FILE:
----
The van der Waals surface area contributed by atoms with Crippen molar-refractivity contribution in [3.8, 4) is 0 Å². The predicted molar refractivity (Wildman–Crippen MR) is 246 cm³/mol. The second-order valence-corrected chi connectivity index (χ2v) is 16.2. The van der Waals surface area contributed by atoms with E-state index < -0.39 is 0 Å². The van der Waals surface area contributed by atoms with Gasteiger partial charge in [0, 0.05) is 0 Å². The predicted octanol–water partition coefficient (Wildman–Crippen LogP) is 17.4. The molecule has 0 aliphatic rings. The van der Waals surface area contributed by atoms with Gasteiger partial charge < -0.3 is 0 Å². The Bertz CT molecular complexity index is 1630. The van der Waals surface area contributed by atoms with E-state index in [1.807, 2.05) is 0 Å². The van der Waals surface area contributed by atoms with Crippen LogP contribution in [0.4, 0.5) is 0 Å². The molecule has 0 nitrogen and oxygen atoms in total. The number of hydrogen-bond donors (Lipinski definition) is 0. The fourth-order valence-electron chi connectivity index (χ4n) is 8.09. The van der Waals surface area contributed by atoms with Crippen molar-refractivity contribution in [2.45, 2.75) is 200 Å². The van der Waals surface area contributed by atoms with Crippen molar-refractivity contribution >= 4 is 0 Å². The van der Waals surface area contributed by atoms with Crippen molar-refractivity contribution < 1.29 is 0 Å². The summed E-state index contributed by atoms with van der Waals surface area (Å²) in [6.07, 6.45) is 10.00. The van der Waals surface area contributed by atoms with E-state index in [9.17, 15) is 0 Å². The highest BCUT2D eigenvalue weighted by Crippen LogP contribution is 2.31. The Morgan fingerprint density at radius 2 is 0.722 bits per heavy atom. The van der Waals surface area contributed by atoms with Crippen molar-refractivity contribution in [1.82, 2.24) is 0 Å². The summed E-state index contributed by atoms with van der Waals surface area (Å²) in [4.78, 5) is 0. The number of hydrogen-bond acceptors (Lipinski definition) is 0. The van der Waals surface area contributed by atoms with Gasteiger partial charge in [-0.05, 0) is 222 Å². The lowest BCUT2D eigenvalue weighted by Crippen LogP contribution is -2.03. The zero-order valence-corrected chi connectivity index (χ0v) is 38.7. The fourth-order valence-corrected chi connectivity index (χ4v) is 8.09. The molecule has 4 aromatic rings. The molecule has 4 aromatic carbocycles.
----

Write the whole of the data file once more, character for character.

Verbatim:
The van der Waals surface area contributed by atoms with Crippen molar-refractivity contribution in [3.8, 4) is 0 Å². The predicted molar refractivity (Wildman–Crippen MR) is 246 cm³/mol. The second-order valence-corrected chi connectivity index (χ2v) is 16.2. The van der Waals surface area contributed by atoms with E-state index < -0.39 is 0 Å². The van der Waals surface area contributed by atoms with Gasteiger partial charge in [0, 0.05) is 0 Å². The predicted octanol–water partition coefficient (Wildman–Crippen LogP) is 17.4. The molecule has 0 aliphatic rings. The van der Waals surface area contributed by atoms with Gasteiger partial charge < -0.3 is 0 Å². The Bertz CT molecular complexity index is 1630. The van der Waals surface area contributed by atoms with E-state index in [1.807, 2.05) is 0 Å². The van der Waals surface area contributed by atoms with Crippen LogP contribution in [0.4, 0.5) is 0 Å². The molecule has 0 nitrogen and oxygen atoms in total. The number of hydrogen-bond donors (Lipinski definition) is 0. The fourth-order valence-electron chi connectivity index (χ4n) is 8.09. The van der Waals surface area contributed by atoms with Crippen molar-refractivity contribution in [2.45, 2.75) is 200 Å². The van der Waals surface area contributed by atoms with Crippen molar-refractivity contribution >= 4 is 0 Å². The van der Waals surface area contributed by atoms with Crippen molar-refractivity contribution < 1.29 is 0 Å². The summed E-state index contributed by atoms with van der Waals surface area (Å²) in [6.07, 6.45) is 10.00. The van der Waals surface area contributed by atoms with E-state index in [9.17, 15) is 0 Å². The highest BCUT2D eigenvalue weighted by Crippen LogP contribution is 2.31. The Morgan fingerprint density at radius 2 is 0.722 bits per heavy atom. The van der Waals surface area contributed by atoms with Crippen molar-refractivity contribution in [1.82, 2.24) is 0 Å². The summed E-state index contributed by atoms with van der Waals surface area (Å²) in [4.78, 5) is 0. The number of hydrogen-bond acceptors (Lipinski definition) is 0. The van der Waals surface area contributed by atoms with Gasteiger partial charge in [-0.05, 0) is 222 Å². The lowest BCUT2D eigenvalue weighted by Crippen LogP contribution is -2.03. The zero-order valence-corrected chi connectivity index (χ0v) is 38.7. The fourth-order valence-corrected chi connectivity index (χ4v) is 8.09. The molecule has 4 aromatic rings. The molecule has 4 aromatic carbocycles.